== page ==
This brief describes the broad array of impacts arising from a cash transfer programme that was piloted in the Tigray region of Ethiopia from 2011 to 2014. About 80 percent of Tigray’s population of 4.3 million live in rural areas and depend on rain-fed subsistence agriculture for their livelihoods.
The Social Cash Transfer Pilot Programme (SCTPP) in Ethiopia is the Tigray Regional government’s pilot of a social cash transfer currently managed at the national level.
The use of modern seed varieties and other improved technologies is essential for farmers to significantly increase their crop harvest and improve their livelihoods. All over Sub-Saharan Africa, agriculture productivity growth has remained very low over many decades irrespective of gender of the farmer.
Variability in woody plant species, vegetation assemblages and anthropogenic activities derails the efforts to have common approaches for estimating biomass and carbon stocks in Africa. In order to suggest management options, it is important to understand the vegetation dynamics and the major drivers governing the observed conditions.
This climate-smart agriculture scoping study for Ethiopia was produced by the FAO. The study is aimed at identifying and documenting existing climate-smart agriculture practices in Ethiopia that enable stakeholders to understand the opportunities and constraints to adopting particular climate-smart agriculture technologies or practices.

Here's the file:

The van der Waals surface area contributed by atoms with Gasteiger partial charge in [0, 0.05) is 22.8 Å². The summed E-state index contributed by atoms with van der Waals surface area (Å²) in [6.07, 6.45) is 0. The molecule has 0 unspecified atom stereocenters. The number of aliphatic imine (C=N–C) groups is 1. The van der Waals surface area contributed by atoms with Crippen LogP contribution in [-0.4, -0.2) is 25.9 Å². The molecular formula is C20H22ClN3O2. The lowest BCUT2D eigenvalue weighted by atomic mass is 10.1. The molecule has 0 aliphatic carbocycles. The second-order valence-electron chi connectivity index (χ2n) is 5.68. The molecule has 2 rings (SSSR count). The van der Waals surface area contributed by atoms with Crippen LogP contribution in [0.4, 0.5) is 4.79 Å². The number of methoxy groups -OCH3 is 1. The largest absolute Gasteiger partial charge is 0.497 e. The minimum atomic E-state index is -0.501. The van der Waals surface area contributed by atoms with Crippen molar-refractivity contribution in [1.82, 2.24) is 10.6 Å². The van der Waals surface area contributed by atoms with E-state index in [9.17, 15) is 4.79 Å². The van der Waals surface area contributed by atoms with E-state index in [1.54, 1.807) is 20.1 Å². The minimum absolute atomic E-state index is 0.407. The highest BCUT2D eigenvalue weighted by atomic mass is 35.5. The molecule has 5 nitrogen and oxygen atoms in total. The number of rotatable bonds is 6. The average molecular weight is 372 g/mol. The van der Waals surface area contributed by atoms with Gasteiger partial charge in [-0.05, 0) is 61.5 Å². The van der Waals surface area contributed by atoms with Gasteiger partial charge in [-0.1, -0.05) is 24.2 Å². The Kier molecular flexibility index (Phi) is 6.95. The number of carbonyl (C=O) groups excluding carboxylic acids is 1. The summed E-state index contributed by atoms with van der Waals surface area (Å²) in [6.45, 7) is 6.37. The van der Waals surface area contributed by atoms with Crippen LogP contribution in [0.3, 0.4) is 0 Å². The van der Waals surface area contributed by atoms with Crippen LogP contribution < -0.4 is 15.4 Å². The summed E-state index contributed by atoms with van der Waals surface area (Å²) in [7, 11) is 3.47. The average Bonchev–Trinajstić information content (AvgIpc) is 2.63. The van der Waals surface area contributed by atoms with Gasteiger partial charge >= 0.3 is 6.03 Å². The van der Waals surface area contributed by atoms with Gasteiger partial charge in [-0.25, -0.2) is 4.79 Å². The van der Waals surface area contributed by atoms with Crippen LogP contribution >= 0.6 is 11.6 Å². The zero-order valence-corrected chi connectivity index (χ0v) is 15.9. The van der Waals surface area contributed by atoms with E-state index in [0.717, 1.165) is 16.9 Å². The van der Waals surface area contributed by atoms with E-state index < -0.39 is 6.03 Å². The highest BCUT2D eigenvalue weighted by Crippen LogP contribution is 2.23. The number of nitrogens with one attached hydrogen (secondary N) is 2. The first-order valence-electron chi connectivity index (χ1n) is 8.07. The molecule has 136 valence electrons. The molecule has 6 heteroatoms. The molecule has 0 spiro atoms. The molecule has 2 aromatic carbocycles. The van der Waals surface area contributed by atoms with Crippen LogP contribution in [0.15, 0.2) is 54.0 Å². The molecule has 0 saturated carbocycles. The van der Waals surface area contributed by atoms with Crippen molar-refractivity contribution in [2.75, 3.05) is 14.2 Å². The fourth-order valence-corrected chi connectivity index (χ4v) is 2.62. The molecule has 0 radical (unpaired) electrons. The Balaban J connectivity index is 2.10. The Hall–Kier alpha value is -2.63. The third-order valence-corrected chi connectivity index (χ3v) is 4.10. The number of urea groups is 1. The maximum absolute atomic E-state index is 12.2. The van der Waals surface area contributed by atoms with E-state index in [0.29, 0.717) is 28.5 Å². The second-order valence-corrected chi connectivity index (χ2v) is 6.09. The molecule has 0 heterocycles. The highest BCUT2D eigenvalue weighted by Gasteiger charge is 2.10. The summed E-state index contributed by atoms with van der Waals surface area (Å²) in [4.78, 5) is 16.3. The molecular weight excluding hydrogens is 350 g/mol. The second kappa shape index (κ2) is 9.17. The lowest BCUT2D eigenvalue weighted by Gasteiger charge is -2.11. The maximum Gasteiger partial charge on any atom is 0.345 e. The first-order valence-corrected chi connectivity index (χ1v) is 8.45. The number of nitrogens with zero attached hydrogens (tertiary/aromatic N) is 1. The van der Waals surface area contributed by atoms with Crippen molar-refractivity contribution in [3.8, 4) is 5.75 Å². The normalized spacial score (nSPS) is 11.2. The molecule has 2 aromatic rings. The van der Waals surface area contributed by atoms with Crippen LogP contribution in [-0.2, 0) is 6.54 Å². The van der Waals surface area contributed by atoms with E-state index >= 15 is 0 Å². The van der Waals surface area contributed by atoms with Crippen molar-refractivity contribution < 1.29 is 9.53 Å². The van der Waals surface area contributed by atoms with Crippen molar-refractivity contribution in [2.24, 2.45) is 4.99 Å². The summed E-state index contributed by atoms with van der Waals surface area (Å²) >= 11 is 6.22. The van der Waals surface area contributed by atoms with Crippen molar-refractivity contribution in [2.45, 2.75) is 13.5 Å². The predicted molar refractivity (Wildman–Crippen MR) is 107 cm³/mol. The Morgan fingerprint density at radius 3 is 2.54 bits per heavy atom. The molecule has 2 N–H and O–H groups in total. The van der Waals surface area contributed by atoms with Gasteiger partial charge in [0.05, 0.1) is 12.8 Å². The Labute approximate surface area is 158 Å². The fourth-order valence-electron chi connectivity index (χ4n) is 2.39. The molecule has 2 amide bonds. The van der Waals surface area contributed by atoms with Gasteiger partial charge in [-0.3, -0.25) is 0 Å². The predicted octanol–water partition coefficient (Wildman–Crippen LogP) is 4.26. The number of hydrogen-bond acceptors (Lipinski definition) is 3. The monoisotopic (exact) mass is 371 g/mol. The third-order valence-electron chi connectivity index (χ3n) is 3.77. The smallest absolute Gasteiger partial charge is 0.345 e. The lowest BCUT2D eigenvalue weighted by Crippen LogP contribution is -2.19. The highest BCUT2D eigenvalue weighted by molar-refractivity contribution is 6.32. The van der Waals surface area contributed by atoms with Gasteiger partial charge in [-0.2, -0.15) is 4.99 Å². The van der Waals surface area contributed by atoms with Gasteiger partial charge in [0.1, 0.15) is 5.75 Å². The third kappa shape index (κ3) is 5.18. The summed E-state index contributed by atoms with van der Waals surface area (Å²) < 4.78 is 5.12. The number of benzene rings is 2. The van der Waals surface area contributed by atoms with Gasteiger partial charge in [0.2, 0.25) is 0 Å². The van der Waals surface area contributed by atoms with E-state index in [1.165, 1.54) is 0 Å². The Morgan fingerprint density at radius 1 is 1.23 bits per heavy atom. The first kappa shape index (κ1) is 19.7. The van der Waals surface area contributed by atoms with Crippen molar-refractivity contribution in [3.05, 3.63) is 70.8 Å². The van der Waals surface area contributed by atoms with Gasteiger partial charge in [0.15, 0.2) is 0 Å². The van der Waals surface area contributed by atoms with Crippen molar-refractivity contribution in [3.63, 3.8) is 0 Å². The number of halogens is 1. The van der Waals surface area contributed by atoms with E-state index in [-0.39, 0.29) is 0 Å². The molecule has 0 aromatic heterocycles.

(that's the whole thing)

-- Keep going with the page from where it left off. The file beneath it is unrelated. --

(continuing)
FAO has focused and integrated its work in the Region through three Regional Initiatives. The Initiatives respond to the priorities of member-states and will achieve demonstrable impact in a time bound manner, whilst responding to FAO’s Strategic Objectives. In Africa, the Regional Initiatives were developed based on an in-depth cross-sectoral and interdisciplinary review of regional issues.
This publication was commissioned under the auspices of the project “FAO technical support to the COMESA-EAC-SADC program on climate change adaptation and mitigation in Eastern and Southern Africa (OSRO/RAF/307/COM)”.
The purpose of the research is to: 1) investigate the interpretation of the sections in the Lands Act of 1995 that provide for the statutory recognition on one hand, and conversion of customary land, on the other; and 2) discuss the effects of the said sections on customary landholders.
Accurate and consistent information on forest area and forest area change is important given the reporting requirements for countries to access results based payments for REDD+ . Forest area change estimates usually provide data on the extent of human activity resulting in emissions (e.g. from deforestation) or removals (e.g. from afforestation), also called activity data (AD).